Zimbabwe signs $4,2-billion platinum deal to transform mining sector
Company promises 15,000 long-term jobs
A Cypriot investor signed a $4.2 billion deal on Thursday to develop a platinum mine and refinery in Zimbabwe, an investment that President Emmerson Mnangagwa said showed the country was "open for business".
Signing the agreement with Cyprus-based Karo Resources, Mines Minister Winston Chitando said work would start in July, with the first output of platinum group metals expected in 2020, aiming to reach 1,4-million ounces annually within three years.
Located in the Mhondoro-Ngezi platinum belt, west of Harare, where Impala Platinum Holdings has operations, the project will include a coal mine and power station to produce electricity for the smelter, and should employ 15,000 people when fully implemented, according to Karo head Loucas Pourolis.
Keen to revive the mining sector after years of reticence by foreign investors during Robert Mugabe's rule, President Mnangagwa said the deal was a signal things had changed since his ascendency after Mugabe's ousting in November.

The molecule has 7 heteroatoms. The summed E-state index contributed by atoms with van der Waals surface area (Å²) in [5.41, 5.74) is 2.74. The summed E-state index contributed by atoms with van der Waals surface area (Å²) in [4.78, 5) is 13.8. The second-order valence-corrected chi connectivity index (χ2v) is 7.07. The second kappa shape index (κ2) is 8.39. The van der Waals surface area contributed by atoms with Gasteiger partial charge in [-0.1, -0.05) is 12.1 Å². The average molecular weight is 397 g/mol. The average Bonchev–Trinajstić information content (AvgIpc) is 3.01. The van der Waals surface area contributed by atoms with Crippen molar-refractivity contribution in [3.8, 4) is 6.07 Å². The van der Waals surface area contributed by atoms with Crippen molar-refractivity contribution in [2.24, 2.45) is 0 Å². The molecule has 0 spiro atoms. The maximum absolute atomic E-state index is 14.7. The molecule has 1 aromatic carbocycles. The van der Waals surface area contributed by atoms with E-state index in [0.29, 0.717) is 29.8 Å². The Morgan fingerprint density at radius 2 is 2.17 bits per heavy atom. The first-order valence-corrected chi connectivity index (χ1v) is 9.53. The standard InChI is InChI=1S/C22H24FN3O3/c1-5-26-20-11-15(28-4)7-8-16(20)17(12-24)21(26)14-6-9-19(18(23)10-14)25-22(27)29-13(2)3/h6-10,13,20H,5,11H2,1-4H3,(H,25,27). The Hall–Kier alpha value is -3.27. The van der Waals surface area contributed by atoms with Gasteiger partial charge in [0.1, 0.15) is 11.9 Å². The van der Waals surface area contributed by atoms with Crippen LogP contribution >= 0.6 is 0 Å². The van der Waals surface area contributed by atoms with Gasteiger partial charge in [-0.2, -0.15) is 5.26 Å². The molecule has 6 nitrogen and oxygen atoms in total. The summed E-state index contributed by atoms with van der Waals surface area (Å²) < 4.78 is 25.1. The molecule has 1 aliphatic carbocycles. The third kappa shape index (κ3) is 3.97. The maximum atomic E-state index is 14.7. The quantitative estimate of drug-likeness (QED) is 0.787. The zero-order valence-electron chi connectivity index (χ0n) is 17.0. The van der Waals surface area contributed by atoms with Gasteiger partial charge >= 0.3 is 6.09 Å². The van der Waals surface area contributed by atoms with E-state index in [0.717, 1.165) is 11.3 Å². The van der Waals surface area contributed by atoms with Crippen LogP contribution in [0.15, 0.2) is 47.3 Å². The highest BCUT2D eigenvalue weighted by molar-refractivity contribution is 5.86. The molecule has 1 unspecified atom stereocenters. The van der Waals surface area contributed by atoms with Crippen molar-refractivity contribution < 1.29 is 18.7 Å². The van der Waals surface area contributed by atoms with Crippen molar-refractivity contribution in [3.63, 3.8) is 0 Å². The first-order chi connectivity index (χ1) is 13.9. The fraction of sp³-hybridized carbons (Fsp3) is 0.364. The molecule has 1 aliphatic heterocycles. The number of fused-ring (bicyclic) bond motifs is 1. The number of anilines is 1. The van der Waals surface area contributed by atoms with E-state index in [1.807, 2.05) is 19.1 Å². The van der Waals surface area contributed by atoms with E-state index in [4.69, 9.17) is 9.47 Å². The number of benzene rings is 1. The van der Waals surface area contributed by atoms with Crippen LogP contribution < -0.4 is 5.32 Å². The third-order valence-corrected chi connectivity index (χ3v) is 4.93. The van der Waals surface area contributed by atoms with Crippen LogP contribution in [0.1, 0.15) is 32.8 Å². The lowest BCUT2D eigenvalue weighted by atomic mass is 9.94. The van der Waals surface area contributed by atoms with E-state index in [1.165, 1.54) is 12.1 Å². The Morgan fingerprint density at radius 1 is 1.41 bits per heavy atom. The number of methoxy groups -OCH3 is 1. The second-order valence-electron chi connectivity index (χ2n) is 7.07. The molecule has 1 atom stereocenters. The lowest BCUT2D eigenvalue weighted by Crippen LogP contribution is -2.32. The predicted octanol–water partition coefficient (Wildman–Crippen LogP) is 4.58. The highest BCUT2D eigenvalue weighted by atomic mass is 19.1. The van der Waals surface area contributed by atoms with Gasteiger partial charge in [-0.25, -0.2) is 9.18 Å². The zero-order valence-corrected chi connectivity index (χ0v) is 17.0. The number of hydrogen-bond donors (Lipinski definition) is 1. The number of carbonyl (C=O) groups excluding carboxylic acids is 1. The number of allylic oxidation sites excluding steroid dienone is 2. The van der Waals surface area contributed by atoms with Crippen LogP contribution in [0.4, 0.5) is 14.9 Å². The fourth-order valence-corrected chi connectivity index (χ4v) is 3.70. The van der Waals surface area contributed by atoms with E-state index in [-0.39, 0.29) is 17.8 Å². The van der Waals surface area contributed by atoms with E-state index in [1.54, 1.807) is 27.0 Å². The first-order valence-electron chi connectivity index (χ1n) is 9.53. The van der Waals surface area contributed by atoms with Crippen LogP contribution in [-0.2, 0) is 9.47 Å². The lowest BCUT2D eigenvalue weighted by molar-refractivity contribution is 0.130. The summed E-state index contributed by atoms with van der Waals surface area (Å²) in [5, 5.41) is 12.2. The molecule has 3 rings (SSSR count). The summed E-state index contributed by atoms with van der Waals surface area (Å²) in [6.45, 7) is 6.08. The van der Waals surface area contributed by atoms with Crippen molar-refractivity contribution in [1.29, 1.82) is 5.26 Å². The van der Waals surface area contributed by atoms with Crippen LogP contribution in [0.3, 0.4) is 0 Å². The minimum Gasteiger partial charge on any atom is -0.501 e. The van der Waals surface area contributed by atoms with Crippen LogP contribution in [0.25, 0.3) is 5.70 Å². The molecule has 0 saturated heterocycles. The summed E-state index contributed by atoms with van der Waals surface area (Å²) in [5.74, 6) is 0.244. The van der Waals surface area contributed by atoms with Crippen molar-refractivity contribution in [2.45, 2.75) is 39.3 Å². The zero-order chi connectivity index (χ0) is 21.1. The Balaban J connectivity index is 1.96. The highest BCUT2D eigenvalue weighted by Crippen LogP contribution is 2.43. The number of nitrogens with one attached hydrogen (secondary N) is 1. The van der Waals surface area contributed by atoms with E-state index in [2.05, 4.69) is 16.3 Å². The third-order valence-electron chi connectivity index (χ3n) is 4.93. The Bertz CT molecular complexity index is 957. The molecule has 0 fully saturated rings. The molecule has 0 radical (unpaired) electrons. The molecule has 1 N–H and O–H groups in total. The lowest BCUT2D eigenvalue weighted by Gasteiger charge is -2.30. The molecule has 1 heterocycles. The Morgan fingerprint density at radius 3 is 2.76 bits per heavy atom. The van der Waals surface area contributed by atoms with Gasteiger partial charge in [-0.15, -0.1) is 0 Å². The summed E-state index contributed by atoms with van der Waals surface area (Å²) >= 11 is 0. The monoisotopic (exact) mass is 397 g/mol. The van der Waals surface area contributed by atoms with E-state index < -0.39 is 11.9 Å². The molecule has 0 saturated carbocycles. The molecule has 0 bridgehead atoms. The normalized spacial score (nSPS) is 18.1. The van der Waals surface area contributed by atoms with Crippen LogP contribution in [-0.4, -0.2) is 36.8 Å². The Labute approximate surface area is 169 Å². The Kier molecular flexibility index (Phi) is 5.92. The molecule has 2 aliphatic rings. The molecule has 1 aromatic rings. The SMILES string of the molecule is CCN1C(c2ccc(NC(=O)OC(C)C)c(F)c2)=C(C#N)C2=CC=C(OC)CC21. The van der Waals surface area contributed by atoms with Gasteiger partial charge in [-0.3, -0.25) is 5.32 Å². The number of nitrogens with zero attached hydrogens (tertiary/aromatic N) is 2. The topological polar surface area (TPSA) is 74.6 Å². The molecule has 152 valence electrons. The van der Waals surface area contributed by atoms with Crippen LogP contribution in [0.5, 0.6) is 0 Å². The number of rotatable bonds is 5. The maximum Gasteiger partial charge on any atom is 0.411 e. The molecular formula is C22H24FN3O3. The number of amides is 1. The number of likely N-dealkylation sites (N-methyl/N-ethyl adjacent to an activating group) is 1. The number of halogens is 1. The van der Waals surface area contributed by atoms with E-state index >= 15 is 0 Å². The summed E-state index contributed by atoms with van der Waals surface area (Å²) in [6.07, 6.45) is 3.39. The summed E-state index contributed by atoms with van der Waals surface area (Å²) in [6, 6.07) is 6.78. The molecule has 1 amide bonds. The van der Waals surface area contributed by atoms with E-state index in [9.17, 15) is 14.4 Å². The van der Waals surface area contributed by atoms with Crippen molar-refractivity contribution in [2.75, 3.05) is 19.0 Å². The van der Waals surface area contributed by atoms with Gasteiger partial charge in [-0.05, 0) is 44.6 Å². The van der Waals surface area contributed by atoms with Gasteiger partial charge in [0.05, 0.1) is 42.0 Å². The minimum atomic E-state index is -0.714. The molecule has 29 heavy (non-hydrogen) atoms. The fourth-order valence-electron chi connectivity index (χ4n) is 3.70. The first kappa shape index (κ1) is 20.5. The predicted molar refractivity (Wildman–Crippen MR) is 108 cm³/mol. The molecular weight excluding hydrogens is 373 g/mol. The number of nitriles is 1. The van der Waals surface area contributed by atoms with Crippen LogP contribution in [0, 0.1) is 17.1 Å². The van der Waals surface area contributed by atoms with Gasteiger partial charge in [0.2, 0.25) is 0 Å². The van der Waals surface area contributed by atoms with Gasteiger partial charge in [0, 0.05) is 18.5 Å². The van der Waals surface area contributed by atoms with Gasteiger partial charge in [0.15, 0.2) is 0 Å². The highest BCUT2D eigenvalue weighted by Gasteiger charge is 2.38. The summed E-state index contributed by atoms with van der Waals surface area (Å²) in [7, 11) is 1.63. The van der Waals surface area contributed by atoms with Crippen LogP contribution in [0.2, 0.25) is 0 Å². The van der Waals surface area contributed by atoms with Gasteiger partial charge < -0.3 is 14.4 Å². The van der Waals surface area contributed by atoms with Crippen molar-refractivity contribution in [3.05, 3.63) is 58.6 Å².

"Zimbabwe is open for business and whoever stands in the way, hurting business in this country, will fall. It is not business as usual anymore, things have to change," Mnangagwa said at the signing ceremony.
The project was first mooted six years ago but had been held back by government red tape and "other unnamed vested interests, which are corrupt interests," he said.
Mines Minister Chitando added: "This is the largest investment structure in the country's mining industry in Zimbabwe. The landscape of Zimbabwe's mining industry will never be the same."
Cyprus-born Pourolis spent his early career with industry giant Anglo American in South Africa, branching out on his own to establish niche operators such as Petra Diamonds, Eland Platinum and Tharisa Minerals, according to his profile on Tharisa's website.
He did not give the source of funding for the venture.
Zimbabwe holds the world's second-largest platinum deposits after South Africa but foreign investment had stalled during the latter years of Mugabe's reign.
On Monday, Mnangagwa's government amended the Mugabe-era Indigenisation and Economic Empowerment Act, which aimed to increase black Zimbabweans' ownership of mines by preventing foreign entities holding majority stakes.
The revised law removed that stipulation for most types of mining, but not diamond and platinum mines.
Chitando said Karo Resources was expected to comply with the empowerment law by giving up majority ownership in the project. He did not elaborate.